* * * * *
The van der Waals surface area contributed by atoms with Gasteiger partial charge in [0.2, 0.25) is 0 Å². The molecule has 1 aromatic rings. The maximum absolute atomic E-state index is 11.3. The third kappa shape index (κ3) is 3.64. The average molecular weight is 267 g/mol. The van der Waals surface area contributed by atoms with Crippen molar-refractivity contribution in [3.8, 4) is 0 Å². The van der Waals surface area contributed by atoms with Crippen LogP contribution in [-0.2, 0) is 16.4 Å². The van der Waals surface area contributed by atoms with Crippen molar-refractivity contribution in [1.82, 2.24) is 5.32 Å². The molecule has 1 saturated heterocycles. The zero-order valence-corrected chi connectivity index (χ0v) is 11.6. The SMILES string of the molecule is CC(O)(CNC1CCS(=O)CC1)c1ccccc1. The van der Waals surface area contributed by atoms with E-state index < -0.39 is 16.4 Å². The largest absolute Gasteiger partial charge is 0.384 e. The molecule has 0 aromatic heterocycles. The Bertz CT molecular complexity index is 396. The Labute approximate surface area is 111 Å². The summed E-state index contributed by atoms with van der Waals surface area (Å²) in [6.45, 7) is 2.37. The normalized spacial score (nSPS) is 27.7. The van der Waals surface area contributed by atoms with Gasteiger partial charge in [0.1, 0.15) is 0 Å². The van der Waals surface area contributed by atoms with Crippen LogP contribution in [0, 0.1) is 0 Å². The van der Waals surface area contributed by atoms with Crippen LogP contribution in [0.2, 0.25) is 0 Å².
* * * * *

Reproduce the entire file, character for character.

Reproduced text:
The van der Waals surface area contributed by atoms with Gasteiger partial charge in [0.2, 0.25) is 0 Å². The molecule has 1 aromatic rings. The maximum absolute atomic E-state index is 11.3. The third kappa shape index (κ3) is 3.64. The average molecular weight is 267 g/mol. The van der Waals surface area contributed by atoms with Crippen molar-refractivity contribution in [3.8, 4) is 0 Å². The van der Waals surface area contributed by atoms with Crippen LogP contribution in [-0.2, 0) is 16.4 Å². The van der Waals surface area contributed by atoms with Crippen molar-refractivity contribution in [1.82, 2.24) is 5.32 Å². The molecule has 1 saturated heterocycles. The zero-order valence-corrected chi connectivity index (χ0v) is 11.6. The SMILES string of the molecule is CC(O)(CNC1CCS(=O)CC1)c1ccccc1. The van der Waals surface area contributed by atoms with E-state index < -0.39 is 16.4 Å². The largest absolute Gasteiger partial charge is 0.384 e. The molecule has 0 aromatic heterocycles. The Bertz CT molecular complexity index is 396. The Labute approximate surface area is 111 Å². The summed E-state index contributed by atoms with van der Waals surface area (Å²) in [6.45, 7) is 2.37. The normalized spacial score (nSPS) is 27.7. The van der Waals surface area contributed by atoms with Gasteiger partial charge in [0.1, 0.15) is 0 Å². The van der Waals surface area contributed by atoms with Crippen LogP contribution in [0, 0.1) is 0 Å². The van der Waals surface area contributed by atoms with Crippen LogP contribution in [0.2, 0.25) is 0 Å².